Tony Deyal | Murder she wrote
Researching an article on the police “service” in Trinidad and Tobago (T and T), as well as a few of the other Caribbean countries, I started with the realisation that, in putting the words “police” and “service” in “con-junction” (or any other kind of junction for that matter), I had created an oxymoron (a figure of speech in which apparently contradictory terms appear in conjunction). I realised that I had to reconsider and do a reconnoitre.
I then thought of the word “brass”, which is used mainly by the media to describe the leadership of the “police force” (a term which is a synonym instead of an oxymoron and means the words are similar in meaning). I found out that “brass” most likely came from “brassard” – a band worn on the sleeve, typically with a uniform. Even though almost every country in the region has a ‘police brass band’, I was not sure if it was the right word.
The reason for my lack of conviction (in more ways than one) is that, many years ago, my friends from the Trinidad and Tobago Television (TTT) company in Trinidad decided to hit the road early on the first morning of the national carnival with what turned out to be a double entendre of the worst sort. Because at least two of the leaders had decided to give up drugs, the band’s name was meant to be a pun, ‘ABANDON DRUGS’, but when we reached the “panyard” of the group supplying the music, and started our journey around Port-of-Spain with them, it was clear that we were ‘a band on drugs’.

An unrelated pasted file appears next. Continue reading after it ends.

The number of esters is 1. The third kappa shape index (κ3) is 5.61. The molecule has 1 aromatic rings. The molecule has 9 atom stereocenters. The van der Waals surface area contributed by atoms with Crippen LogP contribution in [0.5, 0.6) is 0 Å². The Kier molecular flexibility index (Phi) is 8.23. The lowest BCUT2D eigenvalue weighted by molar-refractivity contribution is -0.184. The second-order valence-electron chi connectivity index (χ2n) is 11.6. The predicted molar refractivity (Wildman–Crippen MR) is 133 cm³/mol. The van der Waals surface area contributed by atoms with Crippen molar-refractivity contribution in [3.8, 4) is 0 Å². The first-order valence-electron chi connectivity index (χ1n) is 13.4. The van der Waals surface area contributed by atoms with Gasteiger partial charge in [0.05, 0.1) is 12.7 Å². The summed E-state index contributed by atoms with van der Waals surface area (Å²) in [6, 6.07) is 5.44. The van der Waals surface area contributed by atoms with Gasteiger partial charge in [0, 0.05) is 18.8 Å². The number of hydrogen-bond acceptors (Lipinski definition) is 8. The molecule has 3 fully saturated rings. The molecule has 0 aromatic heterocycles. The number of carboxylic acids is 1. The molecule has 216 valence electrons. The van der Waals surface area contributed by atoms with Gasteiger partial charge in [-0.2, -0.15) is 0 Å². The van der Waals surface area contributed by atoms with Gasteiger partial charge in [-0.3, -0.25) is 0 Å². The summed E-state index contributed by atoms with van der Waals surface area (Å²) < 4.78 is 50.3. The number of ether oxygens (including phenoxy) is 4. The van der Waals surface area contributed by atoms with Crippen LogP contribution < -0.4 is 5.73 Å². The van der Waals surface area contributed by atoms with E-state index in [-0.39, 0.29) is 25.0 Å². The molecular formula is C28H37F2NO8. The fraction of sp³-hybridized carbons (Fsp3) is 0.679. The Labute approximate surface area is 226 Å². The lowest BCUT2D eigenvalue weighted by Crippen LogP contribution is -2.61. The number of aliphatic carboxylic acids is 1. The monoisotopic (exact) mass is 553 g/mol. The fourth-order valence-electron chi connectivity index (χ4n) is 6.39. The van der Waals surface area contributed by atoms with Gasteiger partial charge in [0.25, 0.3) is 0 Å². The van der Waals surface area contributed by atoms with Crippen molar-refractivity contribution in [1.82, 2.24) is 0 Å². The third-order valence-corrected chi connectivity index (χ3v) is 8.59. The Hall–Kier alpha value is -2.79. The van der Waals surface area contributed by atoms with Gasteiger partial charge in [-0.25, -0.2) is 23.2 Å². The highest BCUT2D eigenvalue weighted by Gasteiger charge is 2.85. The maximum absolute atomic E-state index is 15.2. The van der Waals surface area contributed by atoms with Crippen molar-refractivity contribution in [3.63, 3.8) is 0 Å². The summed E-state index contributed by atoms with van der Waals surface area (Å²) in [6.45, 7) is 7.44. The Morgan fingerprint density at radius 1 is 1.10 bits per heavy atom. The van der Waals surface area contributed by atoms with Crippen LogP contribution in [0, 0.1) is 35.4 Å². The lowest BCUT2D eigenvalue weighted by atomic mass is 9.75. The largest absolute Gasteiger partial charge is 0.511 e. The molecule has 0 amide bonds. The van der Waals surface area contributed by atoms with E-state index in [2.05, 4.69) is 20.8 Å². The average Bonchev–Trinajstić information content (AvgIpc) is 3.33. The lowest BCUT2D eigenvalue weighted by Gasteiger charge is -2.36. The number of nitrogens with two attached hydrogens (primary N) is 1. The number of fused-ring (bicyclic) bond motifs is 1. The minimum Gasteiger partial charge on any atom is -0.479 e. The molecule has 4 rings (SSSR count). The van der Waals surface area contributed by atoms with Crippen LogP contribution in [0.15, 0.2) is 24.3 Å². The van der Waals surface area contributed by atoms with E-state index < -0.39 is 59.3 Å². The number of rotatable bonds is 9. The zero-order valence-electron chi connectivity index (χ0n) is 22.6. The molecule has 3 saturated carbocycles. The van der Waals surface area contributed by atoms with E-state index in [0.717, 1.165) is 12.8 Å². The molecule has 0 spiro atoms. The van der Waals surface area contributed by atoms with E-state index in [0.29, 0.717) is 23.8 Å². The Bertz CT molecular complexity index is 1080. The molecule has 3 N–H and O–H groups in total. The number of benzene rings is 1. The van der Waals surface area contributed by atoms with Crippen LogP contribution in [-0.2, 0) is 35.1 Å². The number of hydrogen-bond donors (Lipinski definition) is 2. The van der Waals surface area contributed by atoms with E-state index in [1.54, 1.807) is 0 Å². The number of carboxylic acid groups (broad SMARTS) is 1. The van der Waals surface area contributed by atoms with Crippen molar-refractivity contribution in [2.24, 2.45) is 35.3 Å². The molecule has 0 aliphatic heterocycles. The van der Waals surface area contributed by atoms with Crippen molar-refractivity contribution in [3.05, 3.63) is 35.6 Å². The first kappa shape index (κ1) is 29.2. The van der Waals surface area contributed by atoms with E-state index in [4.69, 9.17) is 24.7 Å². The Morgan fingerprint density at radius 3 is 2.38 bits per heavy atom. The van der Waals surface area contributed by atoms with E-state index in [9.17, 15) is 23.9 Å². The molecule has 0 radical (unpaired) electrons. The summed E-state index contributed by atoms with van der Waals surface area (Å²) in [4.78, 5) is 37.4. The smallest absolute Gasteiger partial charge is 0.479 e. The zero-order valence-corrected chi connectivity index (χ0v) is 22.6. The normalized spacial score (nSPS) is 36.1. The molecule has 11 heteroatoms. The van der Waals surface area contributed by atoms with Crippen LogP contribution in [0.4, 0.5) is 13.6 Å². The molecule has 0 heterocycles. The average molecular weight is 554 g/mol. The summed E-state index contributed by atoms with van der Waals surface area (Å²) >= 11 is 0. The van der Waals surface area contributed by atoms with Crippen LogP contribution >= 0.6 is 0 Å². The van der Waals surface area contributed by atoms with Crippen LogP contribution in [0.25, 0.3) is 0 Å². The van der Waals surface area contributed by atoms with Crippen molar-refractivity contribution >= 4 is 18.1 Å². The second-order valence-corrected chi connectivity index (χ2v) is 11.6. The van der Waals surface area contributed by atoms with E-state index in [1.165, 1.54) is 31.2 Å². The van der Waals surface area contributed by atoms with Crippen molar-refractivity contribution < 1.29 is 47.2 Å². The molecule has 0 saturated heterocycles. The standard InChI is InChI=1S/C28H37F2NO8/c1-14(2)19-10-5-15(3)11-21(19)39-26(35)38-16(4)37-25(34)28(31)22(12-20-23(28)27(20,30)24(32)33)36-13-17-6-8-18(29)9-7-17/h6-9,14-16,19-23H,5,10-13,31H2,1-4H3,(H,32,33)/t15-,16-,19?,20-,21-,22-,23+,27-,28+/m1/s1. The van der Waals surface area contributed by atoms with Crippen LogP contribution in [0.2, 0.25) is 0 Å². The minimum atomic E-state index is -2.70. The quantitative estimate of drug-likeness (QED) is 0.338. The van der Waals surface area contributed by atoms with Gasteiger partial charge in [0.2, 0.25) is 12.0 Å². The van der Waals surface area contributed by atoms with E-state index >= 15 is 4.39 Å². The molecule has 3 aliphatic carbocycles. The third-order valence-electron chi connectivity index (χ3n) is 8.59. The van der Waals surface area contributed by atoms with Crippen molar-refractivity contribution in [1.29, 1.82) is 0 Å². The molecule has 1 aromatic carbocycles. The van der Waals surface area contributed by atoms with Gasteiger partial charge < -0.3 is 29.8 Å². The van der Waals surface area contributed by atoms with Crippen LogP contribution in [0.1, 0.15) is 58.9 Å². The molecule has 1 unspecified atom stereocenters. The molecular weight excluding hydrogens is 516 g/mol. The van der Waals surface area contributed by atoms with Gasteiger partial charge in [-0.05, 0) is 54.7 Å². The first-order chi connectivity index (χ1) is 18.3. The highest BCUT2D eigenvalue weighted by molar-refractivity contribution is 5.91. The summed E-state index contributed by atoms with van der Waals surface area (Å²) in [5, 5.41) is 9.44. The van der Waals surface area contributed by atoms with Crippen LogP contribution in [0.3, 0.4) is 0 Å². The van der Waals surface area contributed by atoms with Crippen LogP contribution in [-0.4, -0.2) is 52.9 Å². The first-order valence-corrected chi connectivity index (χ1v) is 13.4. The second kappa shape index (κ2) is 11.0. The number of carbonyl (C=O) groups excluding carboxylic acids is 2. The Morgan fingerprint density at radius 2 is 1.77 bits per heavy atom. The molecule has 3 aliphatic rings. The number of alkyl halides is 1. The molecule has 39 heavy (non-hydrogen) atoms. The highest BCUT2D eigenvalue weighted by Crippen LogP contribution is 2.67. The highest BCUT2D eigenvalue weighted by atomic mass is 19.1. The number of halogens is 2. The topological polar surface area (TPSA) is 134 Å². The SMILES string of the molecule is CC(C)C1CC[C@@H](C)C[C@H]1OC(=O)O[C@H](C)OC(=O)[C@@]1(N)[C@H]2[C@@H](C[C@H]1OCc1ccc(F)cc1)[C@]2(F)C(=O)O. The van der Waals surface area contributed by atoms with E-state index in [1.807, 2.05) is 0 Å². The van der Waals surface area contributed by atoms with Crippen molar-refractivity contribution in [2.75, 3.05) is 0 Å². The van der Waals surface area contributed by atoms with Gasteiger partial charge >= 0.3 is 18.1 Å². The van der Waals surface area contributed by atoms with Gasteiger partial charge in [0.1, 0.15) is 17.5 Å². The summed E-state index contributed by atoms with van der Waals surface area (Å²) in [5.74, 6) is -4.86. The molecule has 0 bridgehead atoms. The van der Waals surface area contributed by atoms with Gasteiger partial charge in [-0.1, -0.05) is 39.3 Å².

I then checked “Brassie” and found it is a “number two wood” which, in the hands of the police, especially when they’re trying to make you confess, could be deadly. One colleague told me that ‘brass’ is a slang word for ‘money’ and that is what the police demand when they catch you committing any kind of crime. He added, “Tony, I don’t think you know that, in the old days, ‘brass’ used to be a slang for ‘prostitute’.” I kept quiet. I was not so brass-faced to repeat it.
INTERESTED IN BRASS
The reason why I’m interested in brass is that, recently, the Commissioner of Police (CoP), Erla Harewood-Christopher, told some business people, “An evil has spread over the land and we must recognise, those of you who are spiritually inclined, you must recognise that this is beyond the physical and, unless we seek the intervention of the greater spirit, whatever we may call him … if we need to really bring Trinidad and Tobago back to that place where we want it to be.” The reason she gave for seeking divine support was, “Because the police can come up with whatever strategy, but, unless we enlist the help of God, we will be working in vain.”
Interestingly, in 2013 when the murder rate in Jamaica went from 1,100 in 2012 to 1,200 in 2013, Peter Bunting, Jamaica’s national security minister, who was under considerable public pressure, called for divine intervention and not just to keep his job. He was quoted by Tony Best in ‘Afro Briefs, Religion’ saying, “The best efforts of the security forces by itself will not solve the crime problem in Jamaica, but it is going to take divine intervention, touching the hearts of a wide cross section of the society.” Mr Best added, “His (Bunting’s) words immediately triggered strong criticisms from several sections of the public who accused him of surrendering to crime and demoralising people. For instance, a former national security minister, Derrick Smith, called on then Prime Minister Portia Simpson-Miller to relieve Bunting of his post.” Interestingly, murders in Jamaica dropped to 1,005 in 2014 but then shot up to 1,208 in 2015, and to, the highest of all so far, 1,647 in 2017.